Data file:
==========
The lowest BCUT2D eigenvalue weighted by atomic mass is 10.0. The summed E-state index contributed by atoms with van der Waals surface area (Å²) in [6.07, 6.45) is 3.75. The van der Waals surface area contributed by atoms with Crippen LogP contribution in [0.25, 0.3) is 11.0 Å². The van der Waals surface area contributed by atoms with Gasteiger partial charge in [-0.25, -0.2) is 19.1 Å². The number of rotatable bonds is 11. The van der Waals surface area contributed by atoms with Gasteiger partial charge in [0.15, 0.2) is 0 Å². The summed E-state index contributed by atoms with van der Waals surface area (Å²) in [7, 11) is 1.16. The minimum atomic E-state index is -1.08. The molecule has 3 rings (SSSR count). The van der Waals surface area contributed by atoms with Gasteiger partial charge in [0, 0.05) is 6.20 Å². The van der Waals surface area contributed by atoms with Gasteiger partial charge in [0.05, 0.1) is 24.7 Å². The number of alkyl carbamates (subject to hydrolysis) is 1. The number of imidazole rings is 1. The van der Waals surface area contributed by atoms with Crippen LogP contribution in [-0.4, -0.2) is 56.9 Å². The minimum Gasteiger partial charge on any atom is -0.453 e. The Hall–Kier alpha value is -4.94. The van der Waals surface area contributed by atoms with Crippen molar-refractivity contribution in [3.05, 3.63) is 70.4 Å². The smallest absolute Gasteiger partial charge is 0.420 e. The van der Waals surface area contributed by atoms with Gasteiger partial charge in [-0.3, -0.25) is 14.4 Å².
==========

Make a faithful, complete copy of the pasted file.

The lowest BCUT2D eigenvalue weighted by atomic mass is 10.0. The summed E-state index contributed by atoms with van der Waals surface area (Å²) in [6.07, 6.45) is 3.75. The van der Waals surface area contributed by atoms with Crippen LogP contribution in [0.25, 0.3) is 11.0 Å². The van der Waals surface area contributed by atoms with Gasteiger partial charge in [-0.25, -0.2) is 19.1 Å². The number of rotatable bonds is 11. The van der Waals surface area contributed by atoms with Gasteiger partial charge in [0.15, 0.2) is 0 Å². The summed E-state index contributed by atoms with van der Waals surface area (Å²) in [7, 11) is 1.16. The minimum atomic E-state index is -1.08. The molecule has 3 rings (SSSR count). The van der Waals surface area contributed by atoms with Gasteiger partial charge in [0, 0.05) is 6.20 Å². The van der Waals surface area contributed by atoms with Gasteiger partial charge in [0.05, 0.1) is 24.7 Å². The number of alkyl carbamates (subject to hydrolysis) is 1. The number of imidazole rings is 1. The van der Waals surface area contributed by atoms with Crippen LogP contribution in [-0.4, -0.2) is 56.9 Å². The minimum Gasteiger partial charge on any atom is -0.453 e. The Hall–Kier alpha value is -4.94. The van der Waals surface area contributed by atoms with Crippen molar-refractivity contribution in [3.05, 3.63) is 70.4 Å². The smallest absolute Gasteiger partial charge is 0.420 e. The van der Waals surface area contributed by atoms with Gasteiger partial charge in [-0.3, -0.25) is 14.4 Å².